At Girl Scouts, we’re always adjusting to the changing circumstances surrounding coronavirus to ensure the well-being of our girls and volunteers. Moving programs online, wearing face masks, using copious amounts of hand sanitizer—check, check, and check. But we’ve also learned that safety and fun aren’t mutually exclusive. (Evidence: our virtual camps this summer!)
As many troops gear up for another Girl Scout year, you might be wondering how your girls will be able to meet and earn badges while still adhering to Girl Scouts River Valleys in-person activity guidelines. Not to worry—as always, we’re here with some helpful tips. Read on for a few ways to modify your in-person troop meetings so girls can still connect, share experiences, and try new things—in a socially distanced and safe way.
A caveat before we begin: this post is based on the most current guidelines at the time of publication (October 2020); because COVID-19 risk is fluid, these protocols may change as well. Always refer to Girl Scouts River Valleys’ In-Person Activity Guidance before engaging in any in-person activities. With that covered, let’s get to the tips!
Opening Ceremony & Ice Breakers
Singing Make New Friends and passing the friendship squeeze—such a treasured Girl Scout tradition. Of course, for the time being, it’s best to refrain from hugs, handshakes, high-fives, and friendship circles (I know, so hard!) to prevent transmission of COVID-19.
Encourage girls to tap into their inner innovators to come up with new ways to greet each other. I’ve done this greeting activity with a group of girls who didn’t know each other well and it was a big hit: Each girl introduces herself and then does a unique gesture. The next girl repeats the first girl’s name, does that girl’s gesture, and then introduces herself and her own gesture. First girl: “I’m Leslie!” (Leslie does jazz hands). Second girl: “I’m Ann! (Ann does the chicken dance) and that’s Leslie!” (Ann does jazz hands). Go around in a circle until everyone’s had a chance to introduce themselves (And repeat everyone else’s name and gesture!)
Just because girls are physically spread out doesn’t mean they can’t engage in icebreakers or group-bonding activities. Here’s a long list of fun games that kids can play while still staying socially distanced.
Make use of our new Girl Scouts River Valleys’ in-person adapted troop meeting plans, which allow troops to complete all the steps for a badge—outside and following current COVID-19 guidance. These plans can also serve as inspiration for how you can adapt other badges for a socially distanced troop meeting.
Keep in mind that troops should limit or eliminate most forms of sharing at troop meetings. Could you adjust your plans so that activities use few (or no) supplies? If you will be using some supplies, you might consider making bags or containers of high-use supplies (like markers, scissors, glue, etc.) for each girl that she can bring with her to each meeting. If you’ll be working on a badge that requires special supplies, sort out materials beforehand into individual bags so girls can get them easily without having to congregate around the supply table.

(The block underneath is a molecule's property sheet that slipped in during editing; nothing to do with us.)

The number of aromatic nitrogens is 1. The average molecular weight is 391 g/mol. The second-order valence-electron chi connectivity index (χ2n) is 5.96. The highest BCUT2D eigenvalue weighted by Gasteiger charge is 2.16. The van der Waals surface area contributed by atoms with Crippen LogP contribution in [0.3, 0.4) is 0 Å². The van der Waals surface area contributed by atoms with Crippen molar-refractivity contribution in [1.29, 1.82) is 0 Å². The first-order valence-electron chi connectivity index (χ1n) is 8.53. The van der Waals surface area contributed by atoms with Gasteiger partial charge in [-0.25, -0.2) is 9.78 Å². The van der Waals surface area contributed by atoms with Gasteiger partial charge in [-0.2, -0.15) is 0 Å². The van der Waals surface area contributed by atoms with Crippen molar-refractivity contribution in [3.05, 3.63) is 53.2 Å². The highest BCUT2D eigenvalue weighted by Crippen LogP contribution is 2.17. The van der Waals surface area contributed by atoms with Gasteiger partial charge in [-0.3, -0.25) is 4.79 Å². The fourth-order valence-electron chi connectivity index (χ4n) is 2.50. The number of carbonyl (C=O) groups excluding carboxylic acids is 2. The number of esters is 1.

Some badges lend themselves better to socially distanced group activities than others. Outdoor badges, for example, immediately come to mind. Because if you’re already planning to meet outside, why not seize the opportunity to build outdoor skills while the temps are temperate and the sun is still high in the sky at 4:00 in the afternoon?
Holding troop meetings outside will also make it easier for girls to stay safely apart from one another. To help girls adhere to social distancing, use picnic blankets, hula hoops, chalk, or painter’s tape to mark spots for each girl.
If girls are set on earning a particular badge that can’t figure out how to adapt to use minimal supplies and/or remain socially distanced, you could save that badge for a virtual meeting!
As of now, groups of fifteen or fewer people can meet indoors (including the required number of unrelated adults to ensure proper girl-to-volunteer ratios), while groups of 25 or fewer can meet outdoors (again, keeping that ratio in mind).
If your troop already falls under these parameters, then you’re all set to meet! If you have a larger troop, consider breaking up into smaller groups with each group meeting at the same time (by program grade level or by creating patrols). Get creative about what each group does—the various program grade level groups could work on the different badges, while patrols could work on different steps of the same badge. Remember that these groups should not intermix (for example, if the troop is broken up by program grade level, Daisies from one group shouldn’t mingle with Brownies from another group).
Have we all had to adapt to change lately? Yes, for sure. We do it not just because we’re awesome and nimble, but also because we know that Girl Scouting is essential to so many girls. Some might say that when the going gets tough, the tough get going. But I say, when the going gets tough, Girl Scouts get going.
Lily Yu –Lily is a Program Resource Specialist at River Valleys. She earned her BA in comparative literature and Japanese from Hamilton College and has a background in publishing and advertising. Though she wasn’t a Girl Scout growing up, Lily is making up for lost time as a volunteer and troop cookie manager for her daughter’s Brownie troop. In her free time, she enjoys going for long walks, reading, and spending time with her family (And rescue dog, Neil!).